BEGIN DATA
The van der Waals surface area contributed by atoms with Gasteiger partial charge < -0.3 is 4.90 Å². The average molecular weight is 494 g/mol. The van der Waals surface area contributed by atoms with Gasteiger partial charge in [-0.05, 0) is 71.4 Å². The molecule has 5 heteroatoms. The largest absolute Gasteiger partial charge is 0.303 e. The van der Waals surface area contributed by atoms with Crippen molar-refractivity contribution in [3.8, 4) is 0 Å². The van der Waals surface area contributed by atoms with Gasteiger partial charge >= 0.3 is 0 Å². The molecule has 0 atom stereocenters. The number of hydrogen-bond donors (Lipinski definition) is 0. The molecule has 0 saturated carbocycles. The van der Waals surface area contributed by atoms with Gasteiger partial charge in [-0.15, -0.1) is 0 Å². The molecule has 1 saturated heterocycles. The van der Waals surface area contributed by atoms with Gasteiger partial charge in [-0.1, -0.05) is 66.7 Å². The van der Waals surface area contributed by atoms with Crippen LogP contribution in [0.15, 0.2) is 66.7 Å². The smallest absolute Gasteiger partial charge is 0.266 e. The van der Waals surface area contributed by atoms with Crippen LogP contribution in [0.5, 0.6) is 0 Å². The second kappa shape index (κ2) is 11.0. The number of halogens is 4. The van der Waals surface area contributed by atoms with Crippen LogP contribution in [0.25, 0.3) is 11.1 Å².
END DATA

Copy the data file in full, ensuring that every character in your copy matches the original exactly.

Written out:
The van der Waals surface area contributed by atoms with Gasteiger partial charge < -0.3 is 4.90 Å². The average molecular weight is 494 g/mol. The van der Waals surface area contributed by atoms with Gasteiger partial charge in [-0.05, 0) is 71.4 Å². The molecule has 5 heteroatoms. The largest absolute Gasteiger partial charge is 0.303 e. The van der Waals surface area contributed by atoms with Crippen molar-refractivity contribution in [3.8, 4) is 0 Å². The van der Waals surface area contributed by atoms with Gasteiger partial charge >= 0.3 is 0 Å². The molecule has 0 atom stereocenters. The number of hydrogen-bond donors (Lipinski definition) is 0. The molecule has 0 saturated carbocycles. The van der Waals surface area contributed by atoms with Gasteiger partial charge in [-0.15, -0.1) is 0 Å². The molecule has 1 saturated heterocycles. The van der Waals surface area contributed by atoms with Gasteiger partial charge in [-0.1, -0.05) is 66.7 Å². The van der Waals surface area contributed by atoms with Crippen LogP contribution in [0.15, 0.2) is 66.7 Å². The smallest absolute Gasteiger partial charge is 0.266 e. The van der Waals surface area contributed by atoms with Crippen LogP contribution in [0.5, 0.6) is 0 Å². The second kappa shape index (κ2) is 11.0. The number of halogens is 4. The van der Waals surface area contributed by atoms with Crippen LogP contribution in [0.25, 0.3) is 11.1 Å².